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Re: grandfather's slides

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  • robert
    Having organized contact sheets is even more important as the number of images increases. However, you approach this you need a system to catalog the images
    Message 1 of 24 , Sep 28, 2011
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      Having organized contact sheets is even more important as the number of images increases. However, you approach this you need a system to catalog the images from the digital proofs to the physical copies. Otherwise you will spend hours looking for the slide you want.

      I would suggest the same approach here, just put n number of slides onto a flatbed scanner, scan at a relatively low res, print it, label it, take that set of slides and put them in sleeves. Then put all the contact prints and matching slides in the same container.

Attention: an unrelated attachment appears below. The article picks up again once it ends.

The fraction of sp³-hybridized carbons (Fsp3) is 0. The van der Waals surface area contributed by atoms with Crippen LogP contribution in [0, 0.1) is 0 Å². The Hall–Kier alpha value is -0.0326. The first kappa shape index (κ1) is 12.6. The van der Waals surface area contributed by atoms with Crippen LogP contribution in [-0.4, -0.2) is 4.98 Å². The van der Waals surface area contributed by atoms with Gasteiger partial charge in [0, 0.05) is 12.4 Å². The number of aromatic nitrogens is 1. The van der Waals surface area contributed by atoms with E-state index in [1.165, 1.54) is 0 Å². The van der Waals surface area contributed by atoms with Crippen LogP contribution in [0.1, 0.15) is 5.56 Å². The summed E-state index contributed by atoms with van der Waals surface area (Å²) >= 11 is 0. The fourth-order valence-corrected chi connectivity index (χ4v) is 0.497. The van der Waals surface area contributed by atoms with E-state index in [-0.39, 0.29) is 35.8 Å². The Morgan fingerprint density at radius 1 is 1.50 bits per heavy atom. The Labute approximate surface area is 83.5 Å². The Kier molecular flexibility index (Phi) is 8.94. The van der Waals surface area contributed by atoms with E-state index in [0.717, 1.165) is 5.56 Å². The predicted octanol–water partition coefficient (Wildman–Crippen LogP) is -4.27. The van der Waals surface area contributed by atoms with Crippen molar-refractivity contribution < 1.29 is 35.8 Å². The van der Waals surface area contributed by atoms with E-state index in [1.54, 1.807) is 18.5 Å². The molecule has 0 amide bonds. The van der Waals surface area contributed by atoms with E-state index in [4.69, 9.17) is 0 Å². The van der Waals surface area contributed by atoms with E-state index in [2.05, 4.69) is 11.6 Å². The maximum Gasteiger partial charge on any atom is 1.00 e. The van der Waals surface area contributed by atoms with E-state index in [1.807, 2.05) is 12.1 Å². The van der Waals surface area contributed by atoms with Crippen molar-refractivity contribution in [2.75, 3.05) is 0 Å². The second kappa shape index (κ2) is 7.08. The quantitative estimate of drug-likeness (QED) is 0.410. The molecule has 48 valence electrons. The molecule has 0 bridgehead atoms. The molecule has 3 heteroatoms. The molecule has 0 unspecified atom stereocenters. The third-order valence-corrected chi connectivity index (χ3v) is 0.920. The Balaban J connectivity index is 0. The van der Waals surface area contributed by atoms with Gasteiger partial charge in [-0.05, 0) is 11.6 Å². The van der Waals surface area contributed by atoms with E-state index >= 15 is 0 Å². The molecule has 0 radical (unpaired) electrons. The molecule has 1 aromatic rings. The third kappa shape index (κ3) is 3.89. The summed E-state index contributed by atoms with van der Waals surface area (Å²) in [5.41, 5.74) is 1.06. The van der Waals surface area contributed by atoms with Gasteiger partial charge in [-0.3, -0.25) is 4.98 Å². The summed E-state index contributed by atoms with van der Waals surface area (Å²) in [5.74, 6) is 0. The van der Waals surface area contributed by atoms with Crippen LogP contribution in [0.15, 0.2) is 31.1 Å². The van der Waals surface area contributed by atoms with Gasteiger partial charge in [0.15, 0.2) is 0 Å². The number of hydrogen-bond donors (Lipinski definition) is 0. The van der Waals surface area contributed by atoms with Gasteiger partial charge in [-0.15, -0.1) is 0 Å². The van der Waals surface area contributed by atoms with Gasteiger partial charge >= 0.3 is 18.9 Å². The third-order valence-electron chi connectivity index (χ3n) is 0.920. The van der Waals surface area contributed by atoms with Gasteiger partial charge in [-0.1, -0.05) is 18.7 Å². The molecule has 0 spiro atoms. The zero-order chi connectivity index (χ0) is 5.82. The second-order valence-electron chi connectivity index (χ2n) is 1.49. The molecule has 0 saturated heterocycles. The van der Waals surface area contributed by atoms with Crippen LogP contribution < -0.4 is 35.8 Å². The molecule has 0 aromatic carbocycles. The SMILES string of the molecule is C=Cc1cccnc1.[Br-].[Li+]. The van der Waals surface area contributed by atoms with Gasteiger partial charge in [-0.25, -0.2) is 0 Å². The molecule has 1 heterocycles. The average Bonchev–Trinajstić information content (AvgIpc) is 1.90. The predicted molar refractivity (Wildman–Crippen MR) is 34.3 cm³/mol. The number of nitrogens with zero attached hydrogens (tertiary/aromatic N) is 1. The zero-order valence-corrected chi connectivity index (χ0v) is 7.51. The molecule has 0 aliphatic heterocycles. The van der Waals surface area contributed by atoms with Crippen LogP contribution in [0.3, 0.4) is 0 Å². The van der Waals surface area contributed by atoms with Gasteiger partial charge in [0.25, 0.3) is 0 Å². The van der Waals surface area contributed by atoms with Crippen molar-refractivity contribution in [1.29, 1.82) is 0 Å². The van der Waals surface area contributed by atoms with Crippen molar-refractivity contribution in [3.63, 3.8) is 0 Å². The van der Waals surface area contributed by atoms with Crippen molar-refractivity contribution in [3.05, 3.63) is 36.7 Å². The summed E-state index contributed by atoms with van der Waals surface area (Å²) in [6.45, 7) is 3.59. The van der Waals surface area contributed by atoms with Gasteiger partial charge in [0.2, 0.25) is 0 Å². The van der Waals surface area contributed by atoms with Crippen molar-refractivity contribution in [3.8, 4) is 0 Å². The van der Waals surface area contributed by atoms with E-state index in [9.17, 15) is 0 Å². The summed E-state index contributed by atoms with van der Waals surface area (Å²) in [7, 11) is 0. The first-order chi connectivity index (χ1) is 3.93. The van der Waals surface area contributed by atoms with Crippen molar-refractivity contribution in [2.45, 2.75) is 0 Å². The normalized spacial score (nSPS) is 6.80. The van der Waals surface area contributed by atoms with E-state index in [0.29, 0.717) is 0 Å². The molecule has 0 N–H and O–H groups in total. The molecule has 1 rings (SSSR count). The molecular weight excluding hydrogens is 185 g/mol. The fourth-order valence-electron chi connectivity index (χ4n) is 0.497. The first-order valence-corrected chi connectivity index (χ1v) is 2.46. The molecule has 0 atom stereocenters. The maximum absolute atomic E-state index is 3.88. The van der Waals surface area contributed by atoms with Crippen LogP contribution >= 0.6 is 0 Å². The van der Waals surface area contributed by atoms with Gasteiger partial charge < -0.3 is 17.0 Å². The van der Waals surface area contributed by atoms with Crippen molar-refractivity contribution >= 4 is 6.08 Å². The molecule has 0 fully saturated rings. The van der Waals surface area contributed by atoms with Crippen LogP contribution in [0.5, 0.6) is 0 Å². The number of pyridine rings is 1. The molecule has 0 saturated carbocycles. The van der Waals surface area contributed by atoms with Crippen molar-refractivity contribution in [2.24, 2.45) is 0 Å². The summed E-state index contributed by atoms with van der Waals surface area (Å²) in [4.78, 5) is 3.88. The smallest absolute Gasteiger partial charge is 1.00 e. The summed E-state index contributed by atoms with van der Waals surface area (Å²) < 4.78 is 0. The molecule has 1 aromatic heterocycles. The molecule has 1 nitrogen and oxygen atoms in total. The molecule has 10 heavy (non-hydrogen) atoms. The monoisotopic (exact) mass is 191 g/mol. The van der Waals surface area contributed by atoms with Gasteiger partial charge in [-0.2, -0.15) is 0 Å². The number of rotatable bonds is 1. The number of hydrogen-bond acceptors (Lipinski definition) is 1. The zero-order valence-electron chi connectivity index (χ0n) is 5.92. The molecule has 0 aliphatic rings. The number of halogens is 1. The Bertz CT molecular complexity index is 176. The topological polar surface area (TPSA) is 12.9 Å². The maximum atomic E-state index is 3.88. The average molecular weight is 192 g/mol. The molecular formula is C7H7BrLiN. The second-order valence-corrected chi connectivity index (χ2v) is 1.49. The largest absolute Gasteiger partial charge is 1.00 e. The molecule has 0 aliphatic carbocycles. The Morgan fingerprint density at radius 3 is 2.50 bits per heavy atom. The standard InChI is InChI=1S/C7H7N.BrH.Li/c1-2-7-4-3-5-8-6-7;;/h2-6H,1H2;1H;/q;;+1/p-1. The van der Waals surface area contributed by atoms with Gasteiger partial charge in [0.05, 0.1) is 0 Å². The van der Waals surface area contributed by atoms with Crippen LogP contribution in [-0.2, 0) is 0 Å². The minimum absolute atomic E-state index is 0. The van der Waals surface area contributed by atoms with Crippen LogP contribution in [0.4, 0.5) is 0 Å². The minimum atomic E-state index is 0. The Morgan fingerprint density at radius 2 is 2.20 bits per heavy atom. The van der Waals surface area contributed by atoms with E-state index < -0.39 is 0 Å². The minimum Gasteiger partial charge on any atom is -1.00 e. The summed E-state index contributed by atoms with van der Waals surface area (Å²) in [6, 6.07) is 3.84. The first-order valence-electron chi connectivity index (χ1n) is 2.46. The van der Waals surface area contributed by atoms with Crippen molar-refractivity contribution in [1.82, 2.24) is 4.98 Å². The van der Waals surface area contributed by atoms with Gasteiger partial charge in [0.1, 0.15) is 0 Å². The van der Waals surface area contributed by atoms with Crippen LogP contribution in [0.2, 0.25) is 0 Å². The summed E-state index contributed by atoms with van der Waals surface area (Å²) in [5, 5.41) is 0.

Good Luck,

      Robert

      --- In PanoToolsNG@yahoogroups.com, "prague" <panoramas@...> wrote:
      >
      > Thanks Robert, yes I know :) that was for my dad. Different situation, and much fewer slides. This time there are more slides and none of them are in sleeves.
      >
      >
      >
      > --- In PanoToolsNG@yahoogroups.com, "robert" <image360@> wrote:
      > >
      > > Seems like we've been here before, did this not work?
      > >
      > > http://tech.groups.yahoo.com/group/PanoToolsNG/message/43969
      > >
      > > cheers,
      > >
      > > Robert
      > >
      > > --- In PanoToolsNG@yahoogroups.com, Jeffrey Martin <panoramas@> wrote: